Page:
Easy Rider, Raging Limey
Those of you still pondering Dustin's posts on the Schreiber Theory (screenwriters are the authors of the film, not directors, as the auteur theory posits) would do yourselves a great service in watching Steven Soderbergh's The Limey (1999) and listening to the filmmaker's infamous commentary track with screenwriter Lem Dobbs (Kafka, Dark City). Dobbs, a crotchety screenwriter if there ever was one, takes Soderbergh to task for taking his character-driven noir and turning it into an exercise in stylistically driven minimalism. The screenwriter quips, and I strongly recommend Scott Tobias's breakdown of the commentary for anyone interested in the Cliff Notes version, "People ask me, 'Do you like this movie?' And as a disinterested, objective filmgoer who had nothing to do with it, I'd say it's a good movie. I'd recommend it to my friends. But as a screenwriter, I think it's crippled." The message of the overall commentary, at least in my opinion, is that film production is a system of checks and balances. In this case, Dobbs provided Soderbergh with a well-written but typical revenge flick that the director turned into something unique.
On that note, let's start with the typical. The Limey tells the story of an aging British hood named Wilson (Terence Stamp) who has recently been released from prison for armed robbery. Upon his release, Wilson ventures to Los Angeles to investigate the death of his daughter Jenny (Melissa George), suspecting foul play in the form of her ex-boyfriend, wealthy record producer Terry Valentine (Peter Fonda). Thanks to the assistance of two of Jenny's acquaintances (Luis Guzmán and Leslie Ann Warren), Wilson plots his revenge on Terry, who is well protected by his chief of security (Barry Newman) and a pair of hit men (Joe Dallesandro and Nicky Katt). C'est tout; for a revenge/mystery flick, The Limey is cut and dry.
That is not, of course, a criticism of the film. The minimalism of the plot provides Soderbergh with the opportunity to experiment with certain stylistic devices that add characterization without much use of the spoken word, not an easy feat. First, Soderbergh relies on our knowledge of other Stamp/Fonda/Newman films to elaborate on the characters. Via his mobilization of intertextuality, linking Stamp to Ken Loach's Poor Cow (1967) Soderbergh forces us to associate Wilson of The Limey with his thieving character in Loach's film, filling in the characterization for the filmmaker. Similarly, Newman is associated with Vanishing Point (1971) and Fonda is linked to Easy Rider (1969), the latter chiefly through monologues about motorcycles and the 1960s. As Valentine notes, "Did you ever dream about a place you never really recall being to before? A place that maybe only exists in your imagination? Some place far away, half remembered when you wake up. When you were there, though, you knew the language. You knew your way around. That was the sixties." Valentine's read of the 1960s is how this film feels to the viewer: somewhat familiar thanks to plot and the narrative shorthand, but still unique enough to stand on its own.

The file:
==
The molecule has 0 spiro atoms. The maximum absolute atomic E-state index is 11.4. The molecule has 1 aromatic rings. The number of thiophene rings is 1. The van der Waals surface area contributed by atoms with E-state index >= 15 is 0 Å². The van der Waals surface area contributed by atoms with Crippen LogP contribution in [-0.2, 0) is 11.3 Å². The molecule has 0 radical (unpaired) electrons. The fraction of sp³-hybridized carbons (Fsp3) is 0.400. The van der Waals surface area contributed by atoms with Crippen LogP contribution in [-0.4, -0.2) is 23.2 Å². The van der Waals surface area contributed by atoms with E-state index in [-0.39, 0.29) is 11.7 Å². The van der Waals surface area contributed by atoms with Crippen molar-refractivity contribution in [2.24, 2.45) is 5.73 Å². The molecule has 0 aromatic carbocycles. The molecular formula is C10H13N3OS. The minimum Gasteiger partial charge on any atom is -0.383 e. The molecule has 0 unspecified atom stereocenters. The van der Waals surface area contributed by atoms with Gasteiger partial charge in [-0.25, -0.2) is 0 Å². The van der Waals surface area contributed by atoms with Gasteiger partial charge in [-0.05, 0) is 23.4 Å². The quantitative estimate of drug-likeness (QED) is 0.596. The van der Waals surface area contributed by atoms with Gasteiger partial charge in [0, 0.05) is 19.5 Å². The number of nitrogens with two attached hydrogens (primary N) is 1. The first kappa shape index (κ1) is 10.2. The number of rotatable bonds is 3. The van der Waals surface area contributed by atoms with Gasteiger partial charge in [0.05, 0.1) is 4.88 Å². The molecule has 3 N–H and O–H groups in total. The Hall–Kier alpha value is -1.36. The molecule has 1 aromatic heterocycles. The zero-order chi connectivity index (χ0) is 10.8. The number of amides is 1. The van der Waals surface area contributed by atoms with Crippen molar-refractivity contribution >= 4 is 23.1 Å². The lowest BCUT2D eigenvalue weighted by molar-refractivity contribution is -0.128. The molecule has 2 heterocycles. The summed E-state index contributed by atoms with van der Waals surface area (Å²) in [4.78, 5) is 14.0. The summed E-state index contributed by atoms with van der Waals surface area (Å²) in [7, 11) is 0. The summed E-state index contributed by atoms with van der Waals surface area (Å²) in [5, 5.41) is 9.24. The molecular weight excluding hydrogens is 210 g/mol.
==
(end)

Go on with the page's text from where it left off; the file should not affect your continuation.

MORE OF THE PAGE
The second tool Soderbergh mobilizes in order to force us into an active headspace, connecting the dots for him in an economic fashion, is subjective editing. We are thrust into Wilson's state of mind thanks to non-linear editing as dialogues begin in restaurants and continue on oceanside piers without so much as an establishing shot or temporal break in the content of the discussion and potential realities play out through Wilson's head (shooting Valentine at his house or just staring him down for instance). In doing so, Soderbergh evokes our empathy for Wilson and his mission without the use of dialogue or stacking the deck against the film's villain, who is more weak than evil. Essentially, the characters are fleshed out cinematically rather than literarily.
This could (and probably did) rub some viewers the wrong way. The subjective editing and intertextual relationships Soderbergh draws upon give us ideas about these characters, not concrete facts. Moreover, almost every generic characteristic of the thriller/mystery is dialed back. Action sequences are either not disclosed to us directly (as when Wilson enters a warehouse to gain information on Valentine but we and the camera are left outside) or de-emphasized (the encounter where Wilson throws a thug to his death, relayed in a long shot). Yet, this posturing of the majority of the film's "action sequences" does have several payoffs. First, a chase sequence mid-film becomes a surprise. Secondly, despite an anti-climactic climax from a generic point of view, we are provided with enriched character arcs that might not have otherwise existed. Soderbergh has altered the form, not the essence of the neo-noir.
Whether or not you agree with Dobbs's sentiment that Soderbergh ruined his movie depends on why you're watching The Limey. If you're looking for a by-the-numbers thriller with all the payoffs of the genre (a dramatic reveal, some fisticuffs), then you'll think the film is a failure. If you're watching the film because you're well-versed in the characteristics of the genre and you want a refreshing experience, you'll be pleasantly surprised. While it may not rise to the level of his previous film, Out of Sight (1998, which has already unfortunately been reviewed for the site), with regard to balancing form and content, The Limey is a taut, rewarding, piece of film.
Drew Morton is a Ph.D. student in Cinema and Media Studies at the University of California-Los Angeles. His criticism and articles have previously appeared in the Milwaukee Journal Sentinel, the UWM Post, Flow, Senses of Cinema, and Mediascape. He is the 2008 and 2010 recipient of the Otis Ferguson Award for Critical Writing in Film Studies.